As a pet owner you’ll want to keep your pet fit and healthy. It’s far better to prevent health problems than it is to cure them. Often there are warning signs and it’s important that you’re able to recognise these. It’s best to act on them as soon as you can by seeking help from your vet. Here are some ways to keep your pet healthy.
Visiting the vet
After an initial consultation, your vet will be able to advise you on the right vaccinations for your pet – most vets will provide an initial vaccination between 9-12 weeks, with a booster two weeks later.
Your vet will also give your pet a thorough examination paying particular attention to their paws, coat, eyes, nose and mouth.
24 hour vet helpline
We know how important your pet is to you and your family. That's why we offer a free pet helpline provided by vetfone that you can call day or night.
You can call for expert advice on anything from grooming and feeding to dietary tips and health advice. This may save you an unnecessary trip to the vet.
Our policy offers long-term cover for your pet, which means you’ll be able to claim for ongoing conditions. There is no time limit on how long treatment can last and we'll pay up to your chosen vet fee limit each year as long as we can continue to offer cover, your premiums are paid and the policy is renewed each year.
For example, if your dog gets arthritis you’ll be covered each time they need treatment up to your chosen vet fee limit each year, as long as you’re insured with us and your premiums are up to date.
If you examine your pet regularly you can usually spot potential health problems before they become too serious.
- Nose – A healthy nose should be cold and damp without any discharge.
- Coat – The coat should be in good condition, it should be glossy and pleasant to touch.
- Ears – They should be responsive to all sounds and should be clean with no visible wax or unpleasant smell.
- Teeth – Healthy teeth should be white and smooth.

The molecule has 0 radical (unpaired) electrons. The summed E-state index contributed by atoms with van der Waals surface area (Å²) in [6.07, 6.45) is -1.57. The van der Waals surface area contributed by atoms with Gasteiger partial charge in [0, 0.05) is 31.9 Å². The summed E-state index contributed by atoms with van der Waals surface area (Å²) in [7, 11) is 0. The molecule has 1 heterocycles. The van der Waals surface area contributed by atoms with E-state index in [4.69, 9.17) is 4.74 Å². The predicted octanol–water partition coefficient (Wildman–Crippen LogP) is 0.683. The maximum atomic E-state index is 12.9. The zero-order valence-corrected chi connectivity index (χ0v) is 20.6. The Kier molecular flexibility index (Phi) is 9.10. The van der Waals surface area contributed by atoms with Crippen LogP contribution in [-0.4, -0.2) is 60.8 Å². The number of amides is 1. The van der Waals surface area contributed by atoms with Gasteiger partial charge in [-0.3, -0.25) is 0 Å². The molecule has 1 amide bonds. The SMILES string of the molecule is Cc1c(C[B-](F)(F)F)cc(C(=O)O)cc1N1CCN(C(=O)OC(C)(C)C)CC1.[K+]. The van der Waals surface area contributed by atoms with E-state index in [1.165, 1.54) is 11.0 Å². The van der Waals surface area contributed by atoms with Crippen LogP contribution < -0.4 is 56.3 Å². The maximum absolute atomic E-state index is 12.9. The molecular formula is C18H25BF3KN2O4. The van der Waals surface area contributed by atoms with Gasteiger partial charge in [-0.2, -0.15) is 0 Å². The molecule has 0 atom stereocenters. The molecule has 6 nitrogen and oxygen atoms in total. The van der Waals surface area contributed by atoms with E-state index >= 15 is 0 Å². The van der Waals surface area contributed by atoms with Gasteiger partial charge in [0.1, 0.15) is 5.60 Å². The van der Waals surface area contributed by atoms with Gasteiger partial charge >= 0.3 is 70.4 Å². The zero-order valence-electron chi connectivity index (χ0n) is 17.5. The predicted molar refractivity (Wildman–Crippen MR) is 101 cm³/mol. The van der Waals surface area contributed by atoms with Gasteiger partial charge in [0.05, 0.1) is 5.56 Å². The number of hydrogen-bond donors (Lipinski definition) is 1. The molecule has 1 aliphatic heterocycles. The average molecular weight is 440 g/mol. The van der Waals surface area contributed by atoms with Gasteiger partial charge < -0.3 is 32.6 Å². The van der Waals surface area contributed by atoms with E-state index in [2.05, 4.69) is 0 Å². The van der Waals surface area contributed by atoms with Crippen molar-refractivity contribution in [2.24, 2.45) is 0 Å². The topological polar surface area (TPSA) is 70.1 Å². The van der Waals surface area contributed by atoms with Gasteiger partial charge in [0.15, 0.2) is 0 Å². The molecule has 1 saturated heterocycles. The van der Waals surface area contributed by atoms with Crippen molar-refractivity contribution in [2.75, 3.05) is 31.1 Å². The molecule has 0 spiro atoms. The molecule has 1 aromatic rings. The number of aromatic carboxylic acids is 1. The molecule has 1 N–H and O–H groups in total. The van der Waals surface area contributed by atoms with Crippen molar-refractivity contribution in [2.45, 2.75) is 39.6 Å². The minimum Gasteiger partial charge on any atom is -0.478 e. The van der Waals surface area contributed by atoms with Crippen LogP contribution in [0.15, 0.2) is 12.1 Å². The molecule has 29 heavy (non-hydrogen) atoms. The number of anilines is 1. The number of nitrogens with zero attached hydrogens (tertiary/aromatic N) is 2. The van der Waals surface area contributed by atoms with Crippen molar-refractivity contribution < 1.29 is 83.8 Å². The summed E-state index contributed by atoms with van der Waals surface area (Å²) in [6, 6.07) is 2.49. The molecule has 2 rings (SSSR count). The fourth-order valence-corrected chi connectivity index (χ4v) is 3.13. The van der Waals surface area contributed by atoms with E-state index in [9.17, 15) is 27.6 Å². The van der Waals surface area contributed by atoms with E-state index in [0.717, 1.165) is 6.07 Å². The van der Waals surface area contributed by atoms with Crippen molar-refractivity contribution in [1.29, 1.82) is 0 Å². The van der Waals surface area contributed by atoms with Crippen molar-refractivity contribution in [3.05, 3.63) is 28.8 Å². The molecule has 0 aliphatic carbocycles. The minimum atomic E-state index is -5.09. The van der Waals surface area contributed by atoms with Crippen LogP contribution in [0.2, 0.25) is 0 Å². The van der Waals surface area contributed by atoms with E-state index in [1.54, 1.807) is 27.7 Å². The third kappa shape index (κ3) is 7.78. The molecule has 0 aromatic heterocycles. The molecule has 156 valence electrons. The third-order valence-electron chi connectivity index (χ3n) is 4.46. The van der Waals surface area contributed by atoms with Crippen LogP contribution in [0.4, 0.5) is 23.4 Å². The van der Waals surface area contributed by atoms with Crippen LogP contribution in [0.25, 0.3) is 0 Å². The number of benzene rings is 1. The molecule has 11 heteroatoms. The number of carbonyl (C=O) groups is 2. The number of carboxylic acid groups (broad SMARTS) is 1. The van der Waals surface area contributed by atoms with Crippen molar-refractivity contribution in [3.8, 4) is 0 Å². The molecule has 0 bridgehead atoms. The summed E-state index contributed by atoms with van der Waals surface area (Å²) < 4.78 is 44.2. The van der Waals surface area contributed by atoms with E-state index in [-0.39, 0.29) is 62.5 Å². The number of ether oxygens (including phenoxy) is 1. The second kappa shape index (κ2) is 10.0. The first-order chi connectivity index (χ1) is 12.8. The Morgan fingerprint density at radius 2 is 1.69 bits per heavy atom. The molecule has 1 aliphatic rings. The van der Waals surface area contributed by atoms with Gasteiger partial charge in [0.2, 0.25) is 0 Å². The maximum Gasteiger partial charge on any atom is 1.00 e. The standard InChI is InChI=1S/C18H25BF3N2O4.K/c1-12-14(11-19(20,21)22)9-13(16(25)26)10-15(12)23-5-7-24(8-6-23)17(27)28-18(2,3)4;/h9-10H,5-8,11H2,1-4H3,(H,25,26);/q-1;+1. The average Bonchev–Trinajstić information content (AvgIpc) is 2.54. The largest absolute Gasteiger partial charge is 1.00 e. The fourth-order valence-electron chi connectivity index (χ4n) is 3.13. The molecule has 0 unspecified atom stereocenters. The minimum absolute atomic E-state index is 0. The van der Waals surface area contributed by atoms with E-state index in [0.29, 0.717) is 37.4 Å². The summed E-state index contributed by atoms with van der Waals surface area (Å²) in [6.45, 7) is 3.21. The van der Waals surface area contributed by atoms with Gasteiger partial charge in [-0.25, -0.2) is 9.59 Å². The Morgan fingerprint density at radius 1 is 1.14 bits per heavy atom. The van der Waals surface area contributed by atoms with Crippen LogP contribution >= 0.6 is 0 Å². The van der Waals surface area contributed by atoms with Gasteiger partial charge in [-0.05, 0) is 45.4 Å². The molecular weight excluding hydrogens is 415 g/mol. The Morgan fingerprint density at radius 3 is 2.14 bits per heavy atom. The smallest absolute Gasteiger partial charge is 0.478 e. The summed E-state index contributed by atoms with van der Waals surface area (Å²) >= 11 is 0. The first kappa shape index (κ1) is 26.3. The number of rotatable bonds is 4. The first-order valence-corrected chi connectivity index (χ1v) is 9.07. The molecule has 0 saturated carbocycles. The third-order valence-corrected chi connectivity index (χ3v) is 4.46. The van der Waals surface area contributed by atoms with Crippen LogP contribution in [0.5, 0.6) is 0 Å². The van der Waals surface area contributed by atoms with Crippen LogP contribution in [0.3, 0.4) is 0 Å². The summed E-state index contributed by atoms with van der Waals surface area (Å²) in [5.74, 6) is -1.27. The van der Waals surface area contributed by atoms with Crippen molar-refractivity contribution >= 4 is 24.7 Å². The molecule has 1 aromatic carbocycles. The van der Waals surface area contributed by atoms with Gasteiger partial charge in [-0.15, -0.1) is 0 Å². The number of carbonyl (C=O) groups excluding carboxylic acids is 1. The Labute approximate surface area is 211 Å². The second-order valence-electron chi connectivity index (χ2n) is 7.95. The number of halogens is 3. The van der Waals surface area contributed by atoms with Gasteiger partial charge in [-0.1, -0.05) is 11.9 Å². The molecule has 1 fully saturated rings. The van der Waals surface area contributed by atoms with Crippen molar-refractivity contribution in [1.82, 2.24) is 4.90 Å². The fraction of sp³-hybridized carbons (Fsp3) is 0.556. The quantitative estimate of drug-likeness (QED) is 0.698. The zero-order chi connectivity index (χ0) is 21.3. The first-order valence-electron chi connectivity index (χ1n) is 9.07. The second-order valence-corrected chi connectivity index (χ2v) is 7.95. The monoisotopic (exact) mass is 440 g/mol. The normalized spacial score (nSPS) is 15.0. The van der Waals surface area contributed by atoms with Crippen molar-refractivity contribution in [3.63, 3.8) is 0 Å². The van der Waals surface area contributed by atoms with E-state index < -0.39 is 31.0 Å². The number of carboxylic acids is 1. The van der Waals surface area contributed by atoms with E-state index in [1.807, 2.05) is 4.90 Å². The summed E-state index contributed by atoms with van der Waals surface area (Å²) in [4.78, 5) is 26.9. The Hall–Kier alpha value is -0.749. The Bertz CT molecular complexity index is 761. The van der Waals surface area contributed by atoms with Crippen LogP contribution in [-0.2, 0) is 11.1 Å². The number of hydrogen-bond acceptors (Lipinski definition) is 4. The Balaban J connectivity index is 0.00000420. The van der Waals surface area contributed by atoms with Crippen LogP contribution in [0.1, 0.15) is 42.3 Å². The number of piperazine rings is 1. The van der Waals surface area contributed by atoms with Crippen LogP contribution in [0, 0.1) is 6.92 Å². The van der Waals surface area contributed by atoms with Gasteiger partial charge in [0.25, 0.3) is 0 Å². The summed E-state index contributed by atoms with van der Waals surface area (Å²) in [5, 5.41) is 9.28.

- Claws – Claws should end level with the pad and not be too long.
Grooming your pet on a regular basis gives you an opportunity to look for skin conditions, cuts, abrasions, discharges or parasites. It’s also a great way to bond with your pet.
- Start grooming your pet from a young age so that they get used to it, you can then build a routine so that it
becomes a ‘positive event’.
- Most pet shops stock a wide range of brushes, combs and grooming scissors and they’ll be able to tell you
what’s best for your breed.
Preventing fleas and parasites
There are two types of unwelcome parasites – external and internal. Both can be treated easily if spotted in the
- Fleas and lice – live on the surface of the skin and can be seen when you look closely at your pet’s hair. Look out for thin or bald patches where your pet will have been scratching.
Treatment - Insecticidal sprays, shampoos and powders can be bought from pet shops and veterinary surgeries. Always treat the surrounding environment including pet bedding and collars as well your pet’s hair, as this will stop re-infestation.
- Ticks – cling to your pet’s hair, especially on the legs, head or under-belly and pierce their skin.
Treatment - Simply dab the tick with an alcohol such as gin or methylated spirit, and wait for a few minutes. Then using tweezers remove the tick, making sure to pull it out completely.
- Worms – live inside your pet’s body and are slightly harder to detect. Upset bowels, emaciation, fits and
vomiting are all common symptoms.
Treatment: Your vet will prescribe a ‘worming’ medication. If you haven’t already got a regular worming routine, they’ll suggest one.